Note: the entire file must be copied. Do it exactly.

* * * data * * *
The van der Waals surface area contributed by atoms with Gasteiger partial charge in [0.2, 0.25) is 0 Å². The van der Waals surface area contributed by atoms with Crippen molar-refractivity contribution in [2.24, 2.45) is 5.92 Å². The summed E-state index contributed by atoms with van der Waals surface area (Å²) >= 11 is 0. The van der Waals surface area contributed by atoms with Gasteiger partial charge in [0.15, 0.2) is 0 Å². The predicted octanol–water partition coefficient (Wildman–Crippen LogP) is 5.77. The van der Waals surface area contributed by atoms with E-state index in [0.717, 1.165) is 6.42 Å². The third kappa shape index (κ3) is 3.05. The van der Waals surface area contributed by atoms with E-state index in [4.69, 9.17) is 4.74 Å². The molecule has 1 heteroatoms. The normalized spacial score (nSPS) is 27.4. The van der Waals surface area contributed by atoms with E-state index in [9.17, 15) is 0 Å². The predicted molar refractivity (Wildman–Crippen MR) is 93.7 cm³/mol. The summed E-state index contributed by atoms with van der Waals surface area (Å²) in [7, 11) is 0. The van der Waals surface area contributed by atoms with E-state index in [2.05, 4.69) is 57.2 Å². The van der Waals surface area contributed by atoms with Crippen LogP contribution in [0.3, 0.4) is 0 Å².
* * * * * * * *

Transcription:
The van der Waals surface area contributed by atoms with Gasteiger partial charge in [0.2, 0.25) is 0 Å². The van der Waals surface area contributed by atoms with Crippen molar-refractivity contribution in [2.24, 2.45) is 5.92 Å². The summed E-state index contributed by atoms with van der Waals surface area (Å²) >= 11 is 0. The van der Waals surface area contributed by atoms with Gasteiger partial charge in [0.15, 0.2) is 0 Å². The predicted octanol–water partition coefficient (Wildman–Crippen LogP) is 5.77. The van der Waals surface area contributed by atoms with E-state index in [0.717, 1.165) is 6.42 Å². The third kappa shape index (κ3) is 3.05. The van der Waals surface area contributed by atoms with E-state index in [4.69, 9.17) is 4.74 Å². The molecule has 1 heteroatoms. The normalized spacial score (nSPS) is 27.4. The van der Waals surface area contributed by atoms with E-state index in [9.17, 15) is 0 Å². The predicted molar refractivity (Wildman–Crippen MR) is 93.7 cm³/mol. The summed E-state index contributed by atoms with van der Waals surface area (Å²) in [7, 11) is 0. The van der Waals surface area contributed by atoms with E-state index in [2.05, 4.69) is 57.2 Å². The van der Waals surface area contributed by atoms with Crippen LogP contribution in [0.3, 0.4) is 0 Å².